Net Zero Review publishes initial analysis of green transition
HM Treasury’s interim Net Zero Review - the first of its kind from a finance ministry – has been published today (17 December) to inform next steps in the UK’s transition to net zero by 2050
• HM Treasury’s Net Zero Review publishes interim report to inform next steps in green transition
• first report of its kind from any finance ministry in the world
• final report will outline how government can encourage innovation, support the UK’s competitiveness and manage impacts on households
HM Treasury’s interim Net Zero Review - the first of its kind from a finance ministry – has been published today (17 December) to inform next steps in the UK’s transition to net zero by 2050.
It will support the government’s work in maximising opportunities and benefits for the UK over the next 30 years as we transition to net zero, and help to ensure an equitable balance of contributions between households, businesses and the taxpayer.
The UK has already made significant progress in cutting greenhouse gas emissions and supporting clean growth – since 1990, emissions have been reduced by 43% whilst the economy has grown by 80%. The Government has already set out plans to go further and faster in tackling climate change, investing in new technologies and ambitious policies whilst creating and supporting hundreds of thousands of jobs and stimulating private sector investment across the country.
Reaching net zero will be a collective effort across households, businesses and the government. Today’s interim report explores how people’s lives, businesses and the economy will adapt to the shift to net zero, and lays out some of the choices the Government will consider as it seizes new opportunities in the green industrial revolution.
Kemi Badenoch, the Exchequer Secretary to the Treasury, said:
"We are determined to achieve a cleaner, green future, and cutting our emissions to net zero by 2050 is crucial to this.
"We are already making good progress and have set out billions of pounds in green investment, including decarbonisation and greener homes, electric vehicle charging infrastructure, walking and cycling infrastructure, flood defences and backing enough offshore wind to power every UK home by 2030.
"This valuable piece of analysis will help inform our next steps as we work to build back better and greener."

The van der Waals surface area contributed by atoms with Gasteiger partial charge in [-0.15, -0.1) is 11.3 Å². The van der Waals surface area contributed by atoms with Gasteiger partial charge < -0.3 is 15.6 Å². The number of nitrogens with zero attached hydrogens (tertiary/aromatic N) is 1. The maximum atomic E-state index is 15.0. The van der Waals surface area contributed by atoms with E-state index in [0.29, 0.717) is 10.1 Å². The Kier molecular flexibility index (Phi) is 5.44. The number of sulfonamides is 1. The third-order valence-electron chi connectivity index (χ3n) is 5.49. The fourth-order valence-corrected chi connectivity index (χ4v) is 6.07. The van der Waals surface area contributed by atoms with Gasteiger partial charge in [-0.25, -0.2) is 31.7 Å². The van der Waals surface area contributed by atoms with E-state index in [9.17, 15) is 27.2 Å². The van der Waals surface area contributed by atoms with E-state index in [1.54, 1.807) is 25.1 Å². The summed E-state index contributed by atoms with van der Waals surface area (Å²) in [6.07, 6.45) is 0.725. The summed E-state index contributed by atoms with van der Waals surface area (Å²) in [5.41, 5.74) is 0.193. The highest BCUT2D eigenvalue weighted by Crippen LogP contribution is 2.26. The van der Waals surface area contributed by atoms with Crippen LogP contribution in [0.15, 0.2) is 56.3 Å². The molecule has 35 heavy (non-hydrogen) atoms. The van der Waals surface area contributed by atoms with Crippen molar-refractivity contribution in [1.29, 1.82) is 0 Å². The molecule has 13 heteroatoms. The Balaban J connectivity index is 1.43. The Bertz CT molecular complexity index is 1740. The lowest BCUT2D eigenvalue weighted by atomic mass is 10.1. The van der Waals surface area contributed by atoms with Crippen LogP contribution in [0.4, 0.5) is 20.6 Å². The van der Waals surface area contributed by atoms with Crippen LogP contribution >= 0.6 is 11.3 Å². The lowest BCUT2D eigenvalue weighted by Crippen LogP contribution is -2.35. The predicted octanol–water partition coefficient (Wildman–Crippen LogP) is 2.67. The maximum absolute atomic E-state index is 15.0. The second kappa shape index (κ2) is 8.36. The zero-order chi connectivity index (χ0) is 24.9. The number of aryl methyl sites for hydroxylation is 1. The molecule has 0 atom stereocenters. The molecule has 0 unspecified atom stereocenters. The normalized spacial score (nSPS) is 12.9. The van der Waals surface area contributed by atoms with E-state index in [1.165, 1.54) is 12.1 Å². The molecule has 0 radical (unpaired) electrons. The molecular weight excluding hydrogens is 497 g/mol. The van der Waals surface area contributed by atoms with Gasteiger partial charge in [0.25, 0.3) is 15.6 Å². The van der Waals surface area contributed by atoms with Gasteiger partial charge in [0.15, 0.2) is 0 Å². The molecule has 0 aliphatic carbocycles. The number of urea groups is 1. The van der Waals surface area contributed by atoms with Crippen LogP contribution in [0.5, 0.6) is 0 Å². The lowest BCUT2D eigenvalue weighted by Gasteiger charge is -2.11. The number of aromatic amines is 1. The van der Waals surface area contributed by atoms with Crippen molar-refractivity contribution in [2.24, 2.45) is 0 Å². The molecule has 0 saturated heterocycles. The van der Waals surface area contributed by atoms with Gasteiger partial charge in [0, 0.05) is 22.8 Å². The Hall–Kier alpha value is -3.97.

The interim report contains initial analysis, rather than policy recommendations, which will guide further work ahead of the publication of the Review’s final report next year. This follows a recommendation from the independent Climate Change Committee.
The final report will build on this analysis, looking at how the government can encourage innovation, technological development and investment in green technologies the UK; address risks to competitiveness; and manage implications of the transition for households. This will also complement the government’s Net Zero Strategy to be published next year, as well as sectoral decarbonisation strategies.
The Net Zero Review is part of a government-wide effort to achieve net zero and address wider environmental issues, including the Prime Minister’s 10 Point Plan for a Green Industrial Revolution, which will create and support up to 250,000 jobs across the UK by 2030, and has the potential to deliver over £40 billion of private investment by 2030.
The government published its Energy White Paper earlier this week and will set out its Heat and Buildings Strategy, Transport Decarbonisation Plan and Industrial Decarbonisation Strategy in due course.
HM Treasury also recently updated the Green Book, which details how major investments are appraised, to ensure that all projects are assessed against the government’s strategic objectives, including reaching net zero.
Ahead of COP26 and the G7 presidency, the UK is also bolstering its global climate leadership and recently announced an ambitious new target (NDC) to reduce emissions by at least 68% by 2030, compared to 1990 levels. Last week, the UK co-hosted the Climate Ambition Summit, which encouraged other countries to submit similarly ambitious NDCs, and saw commitments covering 71 countries (including EU member states covered by the EU NDC) on display.